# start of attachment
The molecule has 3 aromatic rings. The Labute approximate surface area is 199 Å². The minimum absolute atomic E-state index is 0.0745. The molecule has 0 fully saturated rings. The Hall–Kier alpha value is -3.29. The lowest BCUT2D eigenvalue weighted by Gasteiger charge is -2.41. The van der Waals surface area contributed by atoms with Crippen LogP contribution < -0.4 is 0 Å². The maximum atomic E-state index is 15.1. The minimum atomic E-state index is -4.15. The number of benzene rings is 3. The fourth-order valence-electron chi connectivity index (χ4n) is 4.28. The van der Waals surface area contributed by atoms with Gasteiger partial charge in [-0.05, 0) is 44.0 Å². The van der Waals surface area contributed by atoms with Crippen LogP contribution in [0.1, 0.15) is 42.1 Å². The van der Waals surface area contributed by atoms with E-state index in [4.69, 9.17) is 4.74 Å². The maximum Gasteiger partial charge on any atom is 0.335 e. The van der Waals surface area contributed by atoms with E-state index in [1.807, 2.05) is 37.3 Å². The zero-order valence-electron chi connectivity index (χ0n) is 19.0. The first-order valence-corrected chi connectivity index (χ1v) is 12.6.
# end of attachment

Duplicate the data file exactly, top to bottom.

The molecule has 3 aromatic rings. The Labute approximate surface area is 199 Å². The minimum absolute atomic E-state index is 0.0745. The molecule has 0 fully saturated rings. The Hall–Kier alpha value is -3.29. The lowest BCUT2D eigenvalue weighted by Gasteiger charge is -2.41. The van der Waals surface area contributed by atoms with Crippen LogP contribution < -0.4 is 0 Å². The maximum atomic E-state index is 15.1. The minimum atomic E-state index is -4.15. The number of benzene rings is 3. The fourth-order valence-electron chi connectivity index (χ4n) is 4.28. The van der Waals surface area contributed by atoms with Gasteiger partial charge in [-0.05, 0) is 44.0 Å². The van der Waals surface area contributed by atoms with Crippen LogP contribution in [0.1, 0.15) is 42.1 Å². The van der Waals surface area contributed by atoms with E-state index in [4.69, 9.17) is 4.74 Å². The maximum Gasteiger partial charge on any atom is 0.335 e. The van der Waals surface area contributed by atoms with E-state index in [1.807, 2.05) is 37.3 Å². The zero-order valence-electron chi connectivity index (χ0n) is 19.0. The first-order valence-corrected chi connectivity index (χ1v) is 12.6.